Opening new doors
Published 12:00 am Sunday, August 28, 2005
The Selma Times-Journal
Several Alabama politicians back from a trip to the West African country of Benin earlier this month discussed the trip and what it could mean for Alabama exports and imports via a teleconference this week.
Ron Sparks, Commissioner of the Alabama Department of Agriculture and Industries, was joined by State Senator Hank Sanders, Selma mayor James Perkins Jr. and Tuskegee Mayor Johnny Ford on the trip.
Before the trip, Perkins said the group was searching for a innovative way to create trade between the Republic of Benin and Alabama.
While trade plans may not be finalized, Sparks believes progress was made.
Sparks said he sees potential for Benin to import Alabama poultry, corn and soybeans.
One thing Perkins said he noticed is a need for farming implements.
For Senator Sanders, who traveled through that area in 1971, the trip was about more then simply business.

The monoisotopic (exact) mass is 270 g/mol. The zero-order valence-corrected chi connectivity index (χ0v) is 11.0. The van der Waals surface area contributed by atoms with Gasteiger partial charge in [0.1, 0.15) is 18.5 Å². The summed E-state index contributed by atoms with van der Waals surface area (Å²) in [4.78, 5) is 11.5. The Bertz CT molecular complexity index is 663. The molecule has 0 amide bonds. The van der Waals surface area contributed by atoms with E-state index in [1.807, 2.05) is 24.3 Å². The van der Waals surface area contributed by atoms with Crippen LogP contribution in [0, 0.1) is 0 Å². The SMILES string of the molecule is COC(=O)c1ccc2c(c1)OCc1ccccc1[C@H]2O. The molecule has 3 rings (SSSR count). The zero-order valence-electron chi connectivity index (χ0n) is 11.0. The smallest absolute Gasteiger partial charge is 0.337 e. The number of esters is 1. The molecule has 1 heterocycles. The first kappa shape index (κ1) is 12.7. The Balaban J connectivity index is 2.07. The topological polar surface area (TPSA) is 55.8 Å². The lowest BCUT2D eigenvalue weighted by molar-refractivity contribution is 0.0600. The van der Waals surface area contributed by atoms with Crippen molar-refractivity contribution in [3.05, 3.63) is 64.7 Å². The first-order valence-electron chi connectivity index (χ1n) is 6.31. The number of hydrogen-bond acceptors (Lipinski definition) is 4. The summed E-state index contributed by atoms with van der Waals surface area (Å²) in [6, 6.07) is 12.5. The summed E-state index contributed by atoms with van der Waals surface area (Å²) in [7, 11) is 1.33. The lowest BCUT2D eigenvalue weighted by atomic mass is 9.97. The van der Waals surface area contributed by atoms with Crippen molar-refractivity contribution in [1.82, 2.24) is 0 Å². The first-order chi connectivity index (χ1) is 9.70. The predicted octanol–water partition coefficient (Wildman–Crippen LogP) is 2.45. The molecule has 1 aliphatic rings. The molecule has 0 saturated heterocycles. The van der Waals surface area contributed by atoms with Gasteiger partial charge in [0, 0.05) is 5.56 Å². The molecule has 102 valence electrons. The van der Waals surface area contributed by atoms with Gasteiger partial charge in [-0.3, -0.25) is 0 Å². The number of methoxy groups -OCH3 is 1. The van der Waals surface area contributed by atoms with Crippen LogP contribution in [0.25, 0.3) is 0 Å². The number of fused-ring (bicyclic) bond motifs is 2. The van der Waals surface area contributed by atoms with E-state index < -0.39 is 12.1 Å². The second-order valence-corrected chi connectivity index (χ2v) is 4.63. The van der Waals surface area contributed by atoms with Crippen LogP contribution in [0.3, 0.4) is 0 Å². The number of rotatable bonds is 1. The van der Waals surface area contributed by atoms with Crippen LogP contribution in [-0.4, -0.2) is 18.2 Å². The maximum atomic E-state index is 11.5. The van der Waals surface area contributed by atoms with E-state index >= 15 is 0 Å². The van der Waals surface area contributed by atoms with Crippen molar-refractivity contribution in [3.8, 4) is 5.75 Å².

One of the project the group seemed most excited about was Benin’s cashew export business.
Currently Benin processes the cashew nut partially, but then ships it to India to be finished before shipping to America.
Through a tax-free import zone, Tuskegee is exploring eliminating India from the process with a cashew processing plant.
During the last Selma mayoral election, a similar zone for Selma was proposed in a bill at the state level.
It was killed amid political rumors, Sanders said.
Sanders said that in the spirit of teamwork, he will to support Tuskegee’s plans but he indicated that the Black Belt and West Alabama should work to get a similar free trade zone.
Sparks also discussed Benin’s interest in the poultry industry and how Alabama could become a player in it.
Currently, the majority of Benin and neighboring Ghana’s poultry is imported from Brazil.
While in Africa, Sparks said the delegation met with representatives of the Caribbean nation Trinidad and Tobago and discussed Alabama export opportunities there as well.
Apparently there is a door manufacturing facility in Trinidad and Tobago that has a serious need for Southern Pine.